It is clear that secret commissions are a feature of the sub-prime lending market. Most mortgage lenders pay a fee to brokers for introducing a borrower; that is standard practice throughout the industry. The fee paid by a high-street lender for a standard domestic mortgage would probably be around £250. However, a non-status lender in the sub-prime market, which specialises in lending to people with poor credit ratings, often pays brokers a much higher introductory commission of up to 10 per cent. of the loan. That creates a clear conflict of interest between broker and client. If the broker persuades a prime lender to grant a £50,000 loan, the client receives an inexpensive loan, but the broker receives only around £250. If the broker places the client with a non-status lender or sub-prime lender, the broker may pocket up to £3,000, which is a common figure for brokers in the sub-prime market to expect as commission. In the Rozaks' case there was not only £3,000 up-front commission, but additional secret commission which took the figure up to about £8,000. The rule of thumb is that the worse the mortgage, the higher the commission paid to the broker.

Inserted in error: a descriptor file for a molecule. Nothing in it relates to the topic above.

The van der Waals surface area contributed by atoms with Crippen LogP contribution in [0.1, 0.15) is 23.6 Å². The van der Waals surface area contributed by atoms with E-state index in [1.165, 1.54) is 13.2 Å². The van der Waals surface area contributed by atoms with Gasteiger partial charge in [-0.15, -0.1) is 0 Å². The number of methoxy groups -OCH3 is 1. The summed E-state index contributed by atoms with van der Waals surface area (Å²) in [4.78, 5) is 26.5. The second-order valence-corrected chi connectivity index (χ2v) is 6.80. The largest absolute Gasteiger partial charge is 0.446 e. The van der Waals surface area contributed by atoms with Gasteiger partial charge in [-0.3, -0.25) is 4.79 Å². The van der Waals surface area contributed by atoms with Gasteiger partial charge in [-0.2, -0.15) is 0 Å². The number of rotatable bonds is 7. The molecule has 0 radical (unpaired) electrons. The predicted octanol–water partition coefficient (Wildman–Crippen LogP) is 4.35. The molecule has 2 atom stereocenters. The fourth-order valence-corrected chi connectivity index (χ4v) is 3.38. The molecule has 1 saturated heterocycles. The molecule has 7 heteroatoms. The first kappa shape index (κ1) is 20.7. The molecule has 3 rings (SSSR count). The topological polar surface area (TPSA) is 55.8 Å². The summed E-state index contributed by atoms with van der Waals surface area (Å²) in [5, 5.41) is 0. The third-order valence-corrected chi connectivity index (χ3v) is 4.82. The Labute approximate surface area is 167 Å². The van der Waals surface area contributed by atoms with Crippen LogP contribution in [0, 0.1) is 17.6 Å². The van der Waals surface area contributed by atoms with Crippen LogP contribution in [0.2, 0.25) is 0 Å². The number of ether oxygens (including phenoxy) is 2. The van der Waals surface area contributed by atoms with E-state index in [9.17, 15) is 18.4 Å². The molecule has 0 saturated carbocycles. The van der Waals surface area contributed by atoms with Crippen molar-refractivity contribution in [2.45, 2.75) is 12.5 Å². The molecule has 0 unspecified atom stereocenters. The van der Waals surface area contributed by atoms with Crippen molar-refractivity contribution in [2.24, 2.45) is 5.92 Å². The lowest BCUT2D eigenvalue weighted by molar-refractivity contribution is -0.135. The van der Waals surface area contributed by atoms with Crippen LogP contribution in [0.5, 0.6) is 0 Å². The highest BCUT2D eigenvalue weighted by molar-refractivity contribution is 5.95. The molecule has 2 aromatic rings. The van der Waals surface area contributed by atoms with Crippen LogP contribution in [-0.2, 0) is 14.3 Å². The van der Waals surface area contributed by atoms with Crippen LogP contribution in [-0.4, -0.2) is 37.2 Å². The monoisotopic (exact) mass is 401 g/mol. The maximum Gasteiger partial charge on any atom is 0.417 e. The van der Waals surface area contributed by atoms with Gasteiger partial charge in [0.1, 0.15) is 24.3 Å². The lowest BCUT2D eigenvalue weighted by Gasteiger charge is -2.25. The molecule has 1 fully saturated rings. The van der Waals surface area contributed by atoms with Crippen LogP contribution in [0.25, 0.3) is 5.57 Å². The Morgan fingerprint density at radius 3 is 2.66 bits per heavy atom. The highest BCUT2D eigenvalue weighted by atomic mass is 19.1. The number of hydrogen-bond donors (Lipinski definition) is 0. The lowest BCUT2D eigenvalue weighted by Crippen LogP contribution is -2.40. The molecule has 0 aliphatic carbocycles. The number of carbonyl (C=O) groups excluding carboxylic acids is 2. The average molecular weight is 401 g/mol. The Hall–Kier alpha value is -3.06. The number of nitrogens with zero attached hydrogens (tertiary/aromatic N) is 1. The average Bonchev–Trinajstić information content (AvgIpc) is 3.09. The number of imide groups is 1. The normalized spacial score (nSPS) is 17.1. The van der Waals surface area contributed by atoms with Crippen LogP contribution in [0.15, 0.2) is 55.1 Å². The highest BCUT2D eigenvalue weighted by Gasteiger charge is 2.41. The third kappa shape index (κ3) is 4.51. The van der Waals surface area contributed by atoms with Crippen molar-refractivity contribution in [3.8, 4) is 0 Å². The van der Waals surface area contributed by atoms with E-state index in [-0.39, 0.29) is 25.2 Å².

Some mortgage brokers place themselves in a particularly difficult position, as did Capital Credit, because they take commission from both sides. Capital Credit took the up-front commission of £3,000 but also received a finder's fee from the lender, or a first refusal commission, as the agreement to which I referred explains. Under civil law, a bribe is the payment of secret commission, which only means that, first, the person making the payment makes it to the agent of the other person with whom he is dealing; secondly, he makes it to that person knowing that that person is acting as the agent of the other person with whom he is dealing; thirdly, he fails to disclose to that other person with whom he is dealing that he has made the payment to the person whom he knows to be the other person's agent. If a lender gives money to a broker and does not tell the borrower that he is doing so, no matter what the intention, it is a bribe under the law. It is not necessary to establish a corrupt motive, nor does the principal have to show that the agent was influenced by the bribe.

The judge concluded by stating:


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The Rozaks did that, but it was not adequate compensation for having been duped into remortgaging, for not being able to pay off their original small debt to Nationwide, and for subsequently finding that their home was repossessed.